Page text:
Friday, October 23, 2009

Ranjha or Heer?

Much has been made of Shiv Batalvi’s reputation as a heartbroken, jilted lover and as a perennial ladies man. Professor S. Soze in his book on Shiv in the Sahitya Akademi’s Makers of Indian Literature series describes Shiv as a dashing Ranjha type figure. But to me Shiv comes across equally as Heer. In poem after poem he slips effortlessly into the female psyche and writes in a voice which is stunning in its authenticity.

The Ranjha who wrote,

“Mainu tera shabab leh baitha,
rang gora gulab leh baitha”

(Your beauty was my undoing,
it was your fair skin that did me in)

is also the Heer who wrote,

“Aape ni maen baalari,
Maen haale aap mataan jogi
Mat kihra es nu dave?
Aakh su ni maae ihnu
Rove buhl chith ke ni,
Jahg kithe sun na lave!”

(O mother, I’m helpless myself
how then do I give solace to him
Tell him to clench his lips
when he weeps
Lest the world hears him cry)

The Majnu who wrote

Aj din chadhiya tere rang varga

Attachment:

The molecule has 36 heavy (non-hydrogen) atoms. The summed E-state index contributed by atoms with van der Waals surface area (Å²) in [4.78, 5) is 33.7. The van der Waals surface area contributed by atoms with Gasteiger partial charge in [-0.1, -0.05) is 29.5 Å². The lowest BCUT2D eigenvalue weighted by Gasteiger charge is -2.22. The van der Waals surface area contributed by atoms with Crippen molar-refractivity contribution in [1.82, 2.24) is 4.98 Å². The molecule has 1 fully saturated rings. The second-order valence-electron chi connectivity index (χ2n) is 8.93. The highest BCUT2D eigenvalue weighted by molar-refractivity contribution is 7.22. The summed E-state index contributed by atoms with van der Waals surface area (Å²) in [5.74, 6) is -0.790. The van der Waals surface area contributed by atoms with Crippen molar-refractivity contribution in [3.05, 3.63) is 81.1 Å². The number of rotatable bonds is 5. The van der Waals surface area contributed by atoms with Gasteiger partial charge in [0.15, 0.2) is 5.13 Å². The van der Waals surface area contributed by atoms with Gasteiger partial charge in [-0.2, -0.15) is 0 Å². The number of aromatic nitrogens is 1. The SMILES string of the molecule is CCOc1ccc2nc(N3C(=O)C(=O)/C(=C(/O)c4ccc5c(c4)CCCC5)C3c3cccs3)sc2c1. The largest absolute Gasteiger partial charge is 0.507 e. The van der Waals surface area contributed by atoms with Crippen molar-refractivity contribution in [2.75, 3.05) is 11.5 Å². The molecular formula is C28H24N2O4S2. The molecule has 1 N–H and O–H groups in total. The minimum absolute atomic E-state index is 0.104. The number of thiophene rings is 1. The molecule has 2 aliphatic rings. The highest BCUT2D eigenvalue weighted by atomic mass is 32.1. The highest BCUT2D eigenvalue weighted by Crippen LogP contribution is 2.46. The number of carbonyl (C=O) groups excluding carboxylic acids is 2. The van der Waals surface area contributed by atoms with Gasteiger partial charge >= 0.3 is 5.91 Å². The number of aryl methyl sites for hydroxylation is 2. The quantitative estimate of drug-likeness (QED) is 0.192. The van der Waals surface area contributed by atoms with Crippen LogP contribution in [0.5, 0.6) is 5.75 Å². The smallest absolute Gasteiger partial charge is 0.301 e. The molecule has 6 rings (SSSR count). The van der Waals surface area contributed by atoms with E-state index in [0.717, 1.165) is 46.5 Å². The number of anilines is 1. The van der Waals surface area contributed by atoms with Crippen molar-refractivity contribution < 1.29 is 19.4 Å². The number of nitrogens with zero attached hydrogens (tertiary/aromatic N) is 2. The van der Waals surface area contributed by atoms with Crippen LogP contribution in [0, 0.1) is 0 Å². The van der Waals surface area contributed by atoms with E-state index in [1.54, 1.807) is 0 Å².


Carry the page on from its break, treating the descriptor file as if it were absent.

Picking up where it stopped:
(Today, the morning awoke
wearing the colour of your skin)

Is also the Laila who sang –

Kore shagna di meri mehndi
Jaadu di ho jave ve.....

(Blessed is this mehndi,
that I wear, my beloved,
on the first
of every month
The pain of lost love
flows through it
and keep its ever fresh)

What distinguishes Shiv’s love poetry is that he is not scared of the intensity of love and is able to inhabit it fully. He captures both the impetuous ardour of the parwana, the moth and the slow burning of the shama, the flame - with an equal understanding and empathy. Indeed, I think if anyone is looking to anoint the patron saint of separated lovers, they needn’t look any further than Shiv Batalvi.

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